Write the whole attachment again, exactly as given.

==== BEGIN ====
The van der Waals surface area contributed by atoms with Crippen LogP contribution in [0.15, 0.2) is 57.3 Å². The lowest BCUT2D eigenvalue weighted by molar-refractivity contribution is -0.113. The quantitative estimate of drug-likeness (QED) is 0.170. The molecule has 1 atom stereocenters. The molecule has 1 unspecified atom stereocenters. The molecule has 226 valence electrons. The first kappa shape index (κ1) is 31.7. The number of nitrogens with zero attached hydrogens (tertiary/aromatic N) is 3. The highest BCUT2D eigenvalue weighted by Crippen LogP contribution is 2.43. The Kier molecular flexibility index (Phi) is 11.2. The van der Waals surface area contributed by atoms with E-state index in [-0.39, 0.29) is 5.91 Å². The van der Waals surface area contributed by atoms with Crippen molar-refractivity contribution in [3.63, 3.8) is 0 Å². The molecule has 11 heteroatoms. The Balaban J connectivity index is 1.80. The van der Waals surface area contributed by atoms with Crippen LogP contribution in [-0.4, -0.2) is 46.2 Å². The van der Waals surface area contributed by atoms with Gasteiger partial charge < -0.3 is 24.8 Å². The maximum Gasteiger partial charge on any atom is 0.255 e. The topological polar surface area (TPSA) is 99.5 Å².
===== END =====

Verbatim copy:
The van der Waals surface area contributed by atoms with Crippen LogP contribution in [0.15, 0.2) is 57.3 Å². The lowest BCUT2D eigenvalue weighted by molar-refractivity contribution is -0.113. The quantitative estimate of drug-likeness (QED) is 0.170. The molecule has 1 atom stereocenters. The molecule has 1 unspecified atom stereocenters. The molecule has 226 valence electrons. The first kappa shape index (κ1) is 31.7. The number of nitrogens with zero attached hydrogens (tertiary/aromatic N) is 3. The highest BCUT2D eigenvalue weighted by Crippen LogP contribution is 2.43. The Kier molecular flexibility index (Phi) is 11.2. The van der Waals surface area contributed by atoms with E-state index in [-0.39, 0.29) is 5.91 Å². The van der Waals surface area contributed by atoms with Crippen molar-refractivity contribution in [3.63, 3.8) is 0 Å². The molecule has 11 heteroatoms. The Balaban J connectivity index is 1.80. The van der Waals surface area contributed by atoms with Crippen LogP contribution in [-0.4, -0.2) is 46.2 Å². The van der Waals surface area contributed by atoms with Gasteiger partial charge < -0.3 is 24.8 Å². The maximum Gasteiger partial charge on any atom is 0.255 e. The topological polar surface area (TPSA) is 99.5 Å².